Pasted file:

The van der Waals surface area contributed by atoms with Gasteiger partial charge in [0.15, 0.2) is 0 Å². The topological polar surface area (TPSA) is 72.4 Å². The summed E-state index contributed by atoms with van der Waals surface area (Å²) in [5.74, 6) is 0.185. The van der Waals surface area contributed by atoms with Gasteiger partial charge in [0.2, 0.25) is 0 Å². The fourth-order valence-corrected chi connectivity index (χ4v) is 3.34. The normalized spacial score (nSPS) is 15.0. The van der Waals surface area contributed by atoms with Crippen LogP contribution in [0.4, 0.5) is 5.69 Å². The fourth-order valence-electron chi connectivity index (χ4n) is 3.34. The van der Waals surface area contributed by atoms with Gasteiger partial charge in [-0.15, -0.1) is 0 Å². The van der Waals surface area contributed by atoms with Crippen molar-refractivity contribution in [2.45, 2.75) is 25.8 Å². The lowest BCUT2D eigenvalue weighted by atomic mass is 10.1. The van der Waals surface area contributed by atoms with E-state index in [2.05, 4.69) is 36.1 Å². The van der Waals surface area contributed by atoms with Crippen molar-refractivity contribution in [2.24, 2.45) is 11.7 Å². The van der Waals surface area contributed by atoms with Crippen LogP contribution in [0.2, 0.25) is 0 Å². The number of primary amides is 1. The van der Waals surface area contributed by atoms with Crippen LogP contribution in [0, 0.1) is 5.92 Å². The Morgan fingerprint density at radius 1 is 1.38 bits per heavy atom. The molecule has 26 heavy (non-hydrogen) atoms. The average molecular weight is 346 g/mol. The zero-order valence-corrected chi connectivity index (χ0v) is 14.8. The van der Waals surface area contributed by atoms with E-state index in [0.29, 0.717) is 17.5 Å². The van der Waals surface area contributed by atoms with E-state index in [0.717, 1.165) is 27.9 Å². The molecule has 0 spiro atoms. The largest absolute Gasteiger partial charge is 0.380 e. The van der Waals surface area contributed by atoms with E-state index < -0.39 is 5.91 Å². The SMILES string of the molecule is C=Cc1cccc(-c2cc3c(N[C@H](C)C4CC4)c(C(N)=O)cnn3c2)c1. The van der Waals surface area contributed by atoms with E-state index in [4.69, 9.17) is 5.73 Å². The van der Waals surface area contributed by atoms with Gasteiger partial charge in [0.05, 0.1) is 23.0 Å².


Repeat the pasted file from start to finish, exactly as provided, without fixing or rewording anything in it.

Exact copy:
The van der Waals surface area contributed by atoms with Gasteiger partial charge in [0.15, 0.2) is 0 Å². The topological polar surface area (TPSA) is 72.4 Å². The summed E-state index contributed by atoms with van der Waals surface area (Å²) in [5.74, 6) is 0.185. The van der Waals surface area contributed by atoms with Gasteiger partial charge in [0.2, 0.25) is 0 Å². The fourth-order valence-corrected chi connectivity index (χ4v) is 3.34. The normalized spacial score (nSPS) is 15.0. The van der Waals surface area contributed by atoms with Crippen LogP contribution in [0.4, 0.5) is 5.69 Å². The fourth-order valence-electron chi connectivity index (χ4n) is 3.34. The van der Waals surface area contributed by atoms with Gasteiger partial charge in [-0.15, -0.1) is 0 Å². The van der Waals surface area contributed by atoms with Crippen molar-refractivity contribution in [2.45, 2.75) is 25.8 Å². The lowest BCUT2D eigenvalue weighted by atomic mass is 10.1. The van der Waals surface area contributed by atoms with E-state index in [2.05, 4.69) is 36.1 Å². The van der Waals surface area contributed by atoms with Crippen molar-refractivity contribution in [2.24, 2.45) is 11.7 Å². The van der Waals surface area contributed by atoms with Crippen LogP contribution in [0.2, 0.25) is 0 Å². The number of primary amides is 1. The van der Waals surface area contributed by atoms with Crippen LogP contribution in [0, 0.1) is 5.92 Å². The Morgan fingerprint density at radius 1 is 1.38 bits per heavy atom. The molecule has 26 heavy (non-hydrogen) atoms. The average molecular weight is 346 g/mol. The zero-order valence-corrected chi connectivity index (χ0v) is 14.8. The van der Waals surface area contributed by atoms with E-state index in [0.29, 0.717) is 17.5 Å². The van der Waals surface area contributed by atoms with E-state index in [0.717, 1.165) is 27.9 Å². The molecule has 0 spiro atoms. The largest absolute Gasteiger partial charge is 0.380 e. The van der Waals surface area contributed by atoms with E-state index < -0.39 is 5.91 Å². The SMILES string of the molecule is C=Cc1cccc(-c2cc3c(N[C@H](C)C4CC4)c(C(N)=O)cnn3c2)c1. The van der Waals surface area contributed by atoms with E-state index in [4.69, 9.17) is 5.73 Å². The van der Waals surface area contributed by atoms with Gasteiger partial charge in [0.05, 0.1) is 23.0 Å².